The year 1966 was notable for memorable fads and trends. On TV, “Batman” was a campy hit, and cigarette packages first carried health warnings. LSD and the Beatles were fodder for tabloid journalism, and sightings of UFOs had reached epidemic proportions. That spring a series of reports of unidentified flying objects made headlines from Michigan to Maine.

Even Vermont was not spared.

The tiny town of Hillsdale, Mich., lies halfway between Lake Michigan and Lake Ontario. With a population of fewer than 9,000, Hillsdale is anchored by a liberal arts college and neighborhoods of stately Victorian homes. On an evening in March 1966, more than 100 eyewitnesses, including seven police officers, reported the sighting of a football-shaped object hovering over several locations around town. Some witnesses reported red and green flashing lights. The March 14, 1966, occurrence was followed by more extraterrestrial manifestations on March 17 and March 20.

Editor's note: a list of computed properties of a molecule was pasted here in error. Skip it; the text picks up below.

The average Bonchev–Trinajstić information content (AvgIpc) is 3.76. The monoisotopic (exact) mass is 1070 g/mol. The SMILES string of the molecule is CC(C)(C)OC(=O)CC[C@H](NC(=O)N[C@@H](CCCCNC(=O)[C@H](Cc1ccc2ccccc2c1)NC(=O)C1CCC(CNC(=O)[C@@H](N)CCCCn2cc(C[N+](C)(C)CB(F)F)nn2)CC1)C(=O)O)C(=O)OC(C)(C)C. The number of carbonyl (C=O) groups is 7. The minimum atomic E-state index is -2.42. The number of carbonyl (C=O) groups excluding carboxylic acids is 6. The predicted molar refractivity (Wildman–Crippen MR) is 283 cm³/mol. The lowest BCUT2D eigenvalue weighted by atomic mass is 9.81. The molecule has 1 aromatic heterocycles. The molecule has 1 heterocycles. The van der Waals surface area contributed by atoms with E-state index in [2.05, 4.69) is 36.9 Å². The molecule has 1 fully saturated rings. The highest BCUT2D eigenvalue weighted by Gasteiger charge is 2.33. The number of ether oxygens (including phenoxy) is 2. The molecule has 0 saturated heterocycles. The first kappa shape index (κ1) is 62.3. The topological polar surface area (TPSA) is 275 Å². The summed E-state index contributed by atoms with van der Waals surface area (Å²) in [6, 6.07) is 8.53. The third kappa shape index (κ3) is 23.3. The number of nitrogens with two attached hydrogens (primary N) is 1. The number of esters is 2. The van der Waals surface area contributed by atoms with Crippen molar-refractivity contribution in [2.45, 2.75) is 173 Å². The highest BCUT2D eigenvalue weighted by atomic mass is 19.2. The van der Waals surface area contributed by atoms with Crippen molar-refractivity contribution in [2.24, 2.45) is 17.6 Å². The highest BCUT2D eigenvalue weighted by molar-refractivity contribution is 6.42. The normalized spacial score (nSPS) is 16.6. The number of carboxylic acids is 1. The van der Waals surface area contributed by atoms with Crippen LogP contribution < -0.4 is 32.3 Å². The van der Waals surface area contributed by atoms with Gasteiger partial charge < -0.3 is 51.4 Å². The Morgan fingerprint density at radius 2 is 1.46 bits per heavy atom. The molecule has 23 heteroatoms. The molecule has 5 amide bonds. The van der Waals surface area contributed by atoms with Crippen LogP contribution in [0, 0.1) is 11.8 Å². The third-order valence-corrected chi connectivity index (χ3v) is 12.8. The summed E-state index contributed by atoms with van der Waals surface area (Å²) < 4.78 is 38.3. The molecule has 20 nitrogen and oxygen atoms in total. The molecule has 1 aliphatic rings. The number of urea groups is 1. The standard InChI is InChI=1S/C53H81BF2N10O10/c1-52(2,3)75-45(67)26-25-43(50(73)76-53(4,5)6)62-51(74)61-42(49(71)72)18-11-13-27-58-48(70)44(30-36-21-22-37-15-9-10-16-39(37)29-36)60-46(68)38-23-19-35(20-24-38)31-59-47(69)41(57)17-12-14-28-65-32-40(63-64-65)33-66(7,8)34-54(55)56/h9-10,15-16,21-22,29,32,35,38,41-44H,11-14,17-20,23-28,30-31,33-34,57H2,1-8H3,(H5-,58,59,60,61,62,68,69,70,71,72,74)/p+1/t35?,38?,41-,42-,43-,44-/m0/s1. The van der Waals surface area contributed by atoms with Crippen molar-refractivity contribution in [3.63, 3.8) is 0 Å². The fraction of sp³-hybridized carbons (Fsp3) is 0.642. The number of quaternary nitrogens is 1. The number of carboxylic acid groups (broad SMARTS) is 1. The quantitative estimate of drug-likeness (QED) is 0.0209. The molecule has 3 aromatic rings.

On March 22, 1966, 20 more residents reported seeing UFOs, and an Air Force expert, J. Allen Hynek, was sent to Hillsdale. After an investigation lasting less than three hours, Hynek dismissed the eyewitness reports of the phenomena as “swamp gas.” “Swamp gas,” he said, “has no smell but sounds like the small popping explosions similar to a gas burner igniting. The gas forms from (the) decomposition of vegetation. It seems likely that, as the present spring thaws came, the gases methane, hydrogen sulfide and phosphine, resulting from decomposition of organic materials, were released.”

The Michiganders were offended by what they perceived as ridicule by the Air Force investigator.

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